An Association between Depression and Emotion Recognition from the Facial Expression in Mild Cognitive Impairment

Authors: A. Kadlecová 1,2;  J. Laczó 1,2;  M. Vyhnálek 1,2;  K. Sheardová 3;  D. Hořínek 2,4;  J. Amlerová 1;  D. Hudeček 2;  J. Hort 1,2
Authors‘ workplace: Kognitivní centrum, 2. LF UK a FN v Motole, Praha 1;  ICRC, FN u sv. Anny v Brně 2;  I. neurologická klinika LF MU a ICRC, FN u sv. Anny, Brno 3;  Neurochirurgická klinika 1. LF UK a ÚVN Praha 4
Published in: Cesk Slov Neurol N 2013; 76/109(1): 52-55
Category: Original Paper


Neuropsychiatric disorders are frequent in mild cognitive impairment (MCI) as indicated by cross-sectional studies. Depression is the most frequent disorder in MCI patients and its presence increases the risk of conversion into Alzheimer’s disease. Two systems are responsible for neuropsychiatric disorders: the limbic system and fronto-subcortical connections. The structures involved in these systems are also responsible for emotion processing.

The aim of the study was to establish whether MCI patients have a deficit in emotion recognition and whether they have more severe depression than a control group and to assess the relationship between severity of depression and the ability to recognize emotions from facial expression.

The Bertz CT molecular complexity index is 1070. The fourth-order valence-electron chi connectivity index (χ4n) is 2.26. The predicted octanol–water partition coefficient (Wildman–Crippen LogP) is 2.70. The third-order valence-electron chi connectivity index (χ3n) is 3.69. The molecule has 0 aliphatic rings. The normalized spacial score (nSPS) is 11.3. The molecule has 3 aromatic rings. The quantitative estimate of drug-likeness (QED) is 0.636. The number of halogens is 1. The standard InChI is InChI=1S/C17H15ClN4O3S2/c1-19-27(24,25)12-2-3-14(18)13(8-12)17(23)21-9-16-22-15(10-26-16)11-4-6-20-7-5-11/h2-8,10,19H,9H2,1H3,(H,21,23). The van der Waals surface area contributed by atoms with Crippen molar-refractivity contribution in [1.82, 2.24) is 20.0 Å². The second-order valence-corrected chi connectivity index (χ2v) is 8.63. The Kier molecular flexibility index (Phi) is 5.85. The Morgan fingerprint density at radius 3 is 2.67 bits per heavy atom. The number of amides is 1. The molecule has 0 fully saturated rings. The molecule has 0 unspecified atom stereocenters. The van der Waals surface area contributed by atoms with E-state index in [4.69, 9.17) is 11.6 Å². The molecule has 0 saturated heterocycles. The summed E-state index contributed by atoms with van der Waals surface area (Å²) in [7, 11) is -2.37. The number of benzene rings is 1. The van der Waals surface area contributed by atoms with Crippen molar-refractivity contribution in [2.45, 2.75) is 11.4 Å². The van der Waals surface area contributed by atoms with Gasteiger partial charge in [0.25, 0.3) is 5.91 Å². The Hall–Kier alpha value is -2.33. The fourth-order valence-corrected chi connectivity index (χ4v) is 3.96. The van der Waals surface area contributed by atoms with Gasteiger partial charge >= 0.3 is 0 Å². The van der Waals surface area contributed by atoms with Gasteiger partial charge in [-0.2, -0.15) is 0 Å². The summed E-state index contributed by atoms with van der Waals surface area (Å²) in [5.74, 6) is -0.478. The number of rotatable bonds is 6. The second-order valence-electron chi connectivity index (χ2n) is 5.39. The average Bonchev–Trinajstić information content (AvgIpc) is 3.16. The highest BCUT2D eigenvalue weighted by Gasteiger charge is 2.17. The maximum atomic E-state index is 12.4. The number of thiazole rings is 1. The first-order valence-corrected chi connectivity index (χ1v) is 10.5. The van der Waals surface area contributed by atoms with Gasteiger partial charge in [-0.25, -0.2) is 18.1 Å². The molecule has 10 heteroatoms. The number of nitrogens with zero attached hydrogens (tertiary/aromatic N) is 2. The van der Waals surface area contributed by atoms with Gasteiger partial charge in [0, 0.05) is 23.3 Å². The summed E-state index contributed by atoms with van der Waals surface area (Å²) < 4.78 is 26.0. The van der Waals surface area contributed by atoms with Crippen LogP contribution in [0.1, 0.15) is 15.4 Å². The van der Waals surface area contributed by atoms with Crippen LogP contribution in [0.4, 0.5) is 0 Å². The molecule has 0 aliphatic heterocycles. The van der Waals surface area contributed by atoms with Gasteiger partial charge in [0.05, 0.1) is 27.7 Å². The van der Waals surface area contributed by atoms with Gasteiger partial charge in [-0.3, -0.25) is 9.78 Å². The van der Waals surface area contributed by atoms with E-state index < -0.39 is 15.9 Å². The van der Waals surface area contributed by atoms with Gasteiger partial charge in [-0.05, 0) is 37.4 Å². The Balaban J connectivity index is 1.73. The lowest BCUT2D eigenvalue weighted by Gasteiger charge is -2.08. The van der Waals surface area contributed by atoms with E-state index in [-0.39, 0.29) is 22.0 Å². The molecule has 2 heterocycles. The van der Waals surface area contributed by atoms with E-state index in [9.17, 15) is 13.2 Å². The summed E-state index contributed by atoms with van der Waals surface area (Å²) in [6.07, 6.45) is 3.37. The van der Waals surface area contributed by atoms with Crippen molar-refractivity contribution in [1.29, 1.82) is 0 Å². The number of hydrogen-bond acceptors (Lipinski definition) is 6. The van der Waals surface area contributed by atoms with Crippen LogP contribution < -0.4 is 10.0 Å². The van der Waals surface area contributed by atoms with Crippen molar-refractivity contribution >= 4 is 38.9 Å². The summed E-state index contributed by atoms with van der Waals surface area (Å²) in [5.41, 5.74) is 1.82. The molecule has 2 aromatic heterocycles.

Patients and methods:
The study included 34 MCI patients and 23 controls. All subjects underwent routine neuropsychological testing (focused on memory, attention and speed of processing, executive, visuospatial and language functions). Emotional agnosia was examined by Facial Emotion Recognition Test and depression was assessed by geriatric depression scale.

MCI group performed worse than controls on recognition of facial emotions (p < 0.05), and this group was also significantly more depressive than controls (p < 0.05). No significant correlation was found between severity of depression and total emotion recognition (r = 0.15, p = 0.28). Severity of depression correlated with inability to recognize happiness (p < 0.05, r = –0.32).

The ability to recognize emotions from facial expression is impaired in MCI patients and severity of depression contributes to inability of MCI patients to recognize happiness.

Key words:
depression – facial expression – recognition of emotions – mild cognitive impairment – Alzheimer disease

The authors declare they have no potential conflicts of interest concerning drugs, products, or services used in the study.

The Editorial Board declares that the manu­script met the ICMJE “uniform requirements” for biomedical papers.


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